John L. Micek, 2/25/2016 [Archive]

With Trump, GOP Abandoning Their Principles

By John L. Micek

Let's call it.

Sometime around 9 p.m. Eastern Time on Tuesday, when the Nevada caucuses ended, the Republican Big Tent was folded up, put into a box marked "relic," and wheeled into the back of the same giant warehouse last seen during the closing credits of "Raiders of the Lost Ark."

In its place is the smoking remnants of a party whose vulgar standard-bearer gleefully calls his opponents "p****es;" dismisses Pope Francis as a "pawn" of the Mexican government; openly supports physical violence against those who disagree with him, and whose relationship with the truth is a glancing one at best.

Donald Trump is many things: A schoolyard bully. A narcissist. A preening xenophobe and rabid nationalist. He is racist. He is assuredly sexist. And he is a dangerous blight on our politics.

But he is not presidential.

And the Republican Party's abdication of its responsibility to condemn, in the strongest possible terms, Trump's vitriol is an embarrassment to a party that once proudly laid claim to the legacy of Abraham Lincoln.

If there was any doubt that Republicans had put their desire to recapture the White House ahead of their principles, it was laid to rest by Republican National Committee Chairman Reince Priebus on Wednesday.

"I think it's pretty clear we're going to embrace whoever the nominee is. I embrace all of these candidates," Priebus told CNN on Wednesday morning. "Whoever the nominee ends up becoming they're going to join the biggest RNC operation we've put together."

Listening to Priebus cravenly hitch his fortunes to Trump's hateful juggernaut, it was easy to forget that, just four years ago, the party was singing an entirely different, more inclusive tune.

In 2013, right after Mitt Romney lost them the White House for the second time, a cadre of Republican thought-leaders got together, wracked their brains, and quite sensibly concluded the party had to become more diverse, not less, if it was to survive and thrive.

That 97-page report was intended to shed the GOP's reputation as an "out of touch" party full of "stuffy old men," who weren't interested in courting Hispanics, Asians and other voting blocs that are expected to dominate the American electorate in the years to come.

"The RNC cannot and will not write off any demographic, community, or region of this country," a presumably different Reince Priebus said just three, scant years ago as that report was rolled out at the National Press Club.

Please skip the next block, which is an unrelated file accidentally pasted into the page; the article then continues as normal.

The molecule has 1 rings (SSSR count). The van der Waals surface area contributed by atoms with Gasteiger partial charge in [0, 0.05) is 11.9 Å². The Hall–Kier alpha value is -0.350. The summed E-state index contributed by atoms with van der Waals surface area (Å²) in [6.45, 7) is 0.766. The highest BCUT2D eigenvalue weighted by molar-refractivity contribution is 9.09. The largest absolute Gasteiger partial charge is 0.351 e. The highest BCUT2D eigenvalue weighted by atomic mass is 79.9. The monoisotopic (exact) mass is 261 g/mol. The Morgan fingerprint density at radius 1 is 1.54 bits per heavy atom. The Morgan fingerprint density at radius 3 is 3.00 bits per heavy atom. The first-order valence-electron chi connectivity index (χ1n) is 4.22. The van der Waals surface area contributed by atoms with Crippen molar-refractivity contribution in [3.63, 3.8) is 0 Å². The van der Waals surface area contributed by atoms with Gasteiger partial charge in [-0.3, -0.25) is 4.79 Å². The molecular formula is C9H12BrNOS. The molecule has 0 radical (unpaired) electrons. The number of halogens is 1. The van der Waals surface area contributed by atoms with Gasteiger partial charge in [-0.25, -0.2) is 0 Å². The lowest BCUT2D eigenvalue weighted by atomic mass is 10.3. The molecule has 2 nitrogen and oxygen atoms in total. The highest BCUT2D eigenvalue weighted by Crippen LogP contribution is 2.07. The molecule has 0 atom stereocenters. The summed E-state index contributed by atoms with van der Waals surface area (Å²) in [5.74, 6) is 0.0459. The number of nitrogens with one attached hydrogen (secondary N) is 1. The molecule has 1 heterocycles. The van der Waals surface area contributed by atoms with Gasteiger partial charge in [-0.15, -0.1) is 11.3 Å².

So instead of embracing a candidate who might exemplify those values, the RNC is instead prepping itself for a likely nominee who has called Mexicans rapists and killers; denounced a leading female journalist as a "bimbo;" called for temporarily barring Muslims from entering the country and dismissed violence inspired by his policies as the work of "very passionate" (overwhelmingly white) supporters.

And last week, he mused whether President Barack Obama might have attended the late Antonin Scalia's funeral if it "were held in a mosque."

Seriously? That's the future Priebus wants to embrace?

That's not even addressing the chicanery that underlies what passes for Trump's platform.

Trump's tax plan would punch a $12 trillion hole in federal revenues over 10 years, according to analyses by the left-leaning Citizens for Tax Justice and the conservative Tax Foundation. It would be the costliest proposal offered by the remaining GOP candidates, The New York Times reported.

Trump has countered that lost revenues would be countered by robust economic growth. But Trump's claims of a 6 percent growth in GDP triggered by his cuts fly in the face of historic U.S. growth rates, which have averaged around 2.2 percent since the recession ended.

If there is any consolation, it is that Trump did not win the majority of Republican votes in any of the three nominating contests held so far. But there are indications that could change.

Trump took nearly 46 percent of the vote in Tuesday's Nevada caucus. His nearest competitors, Sens. Marco Rubio of Florida and Ted Cruz of Texas, each finished a distant second or third in the Silver State.

That anemic performance becomes all the more troubling as Super Tuesday beckons and the primary race moves into states where Cruz and Rubio must perform above a certain threshold for proportionality rules on delegates to kick in.

So there's time for Republican voters to wake up. The question is, now that they've been fed a steady diet of his fantastical snake oil, whether they'll want to.


©Copyright 2016 John L. Micek, distributed by Cagle Cartoons newspaper syndicate.

An award-winning political journalist, Micek is the Opinion Editor and Political Columnist for PennLive/The Patriot-News in Harrisburg, Pa. Readers may follow him on Twitter @ByJohnLMicek and email him at

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